Poorly planned renewables cost EU €122bn
Lack of power interconnections and badly located renewable energy capacity have cost the EU $140bn (€122bn), according to the World Economic Forum.
Low interconnection capacity and poor cooperation between countries on renewables cost $40bn, a report published during the forum’s annual meeting in Davos on Tuesday indicates.
Countries’ wish to maintain national sovereignty over energy policy and market problems such as generous solar incentives in Germany have led to suboptimal deployment of renewable energy resources, according to the study.
The EU could have saved a further $100bn if each member state had invested in the renewable energy source that it can most efficiently deploy, the report states.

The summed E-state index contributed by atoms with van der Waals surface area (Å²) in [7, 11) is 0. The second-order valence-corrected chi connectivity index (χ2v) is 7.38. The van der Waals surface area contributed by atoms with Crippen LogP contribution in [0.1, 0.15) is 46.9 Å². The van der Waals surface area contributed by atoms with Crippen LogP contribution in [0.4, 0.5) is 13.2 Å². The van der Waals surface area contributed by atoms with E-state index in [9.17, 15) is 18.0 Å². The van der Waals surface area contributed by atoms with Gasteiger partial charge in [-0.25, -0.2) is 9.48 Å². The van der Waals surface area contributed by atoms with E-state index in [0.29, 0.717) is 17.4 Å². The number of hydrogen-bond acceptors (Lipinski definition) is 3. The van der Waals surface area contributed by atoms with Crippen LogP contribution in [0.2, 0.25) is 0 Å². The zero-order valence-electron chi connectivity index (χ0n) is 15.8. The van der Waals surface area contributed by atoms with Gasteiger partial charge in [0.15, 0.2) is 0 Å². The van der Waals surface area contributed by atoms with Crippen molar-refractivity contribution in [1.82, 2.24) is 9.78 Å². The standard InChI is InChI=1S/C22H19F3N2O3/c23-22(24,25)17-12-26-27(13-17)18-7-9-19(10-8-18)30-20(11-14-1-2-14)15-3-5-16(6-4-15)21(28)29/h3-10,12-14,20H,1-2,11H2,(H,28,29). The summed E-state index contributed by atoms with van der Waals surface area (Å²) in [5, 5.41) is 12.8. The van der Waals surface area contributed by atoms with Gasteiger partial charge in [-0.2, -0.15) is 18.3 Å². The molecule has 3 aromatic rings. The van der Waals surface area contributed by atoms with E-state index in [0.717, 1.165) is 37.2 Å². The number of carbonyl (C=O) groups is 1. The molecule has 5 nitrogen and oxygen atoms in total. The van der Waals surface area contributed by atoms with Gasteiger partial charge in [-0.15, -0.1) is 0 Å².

Germany installed 600% more solar photovoltaic capacity than Spain despite the southern country getting around 65% more solar irradiation. By contrast, Spain has installed a comparatively large amount of wind capacity at 23GW despite having less wind than northern member states.
The report warns that a lack of coordination among countries’ energy plans has caused significant overcapacity.
EU leaders in October set an indicative interconnection target of 15% by 2030. The Commission is expected to produce a paper next month on how the existing 10% target for 2020 can best be achieved.
Regulators should seek to harmonise incentives across borders and boost interconnections, the report recommends. It calls on policymakers to focus renewables incentives on fewer, less costly technologies, such as onshore wind.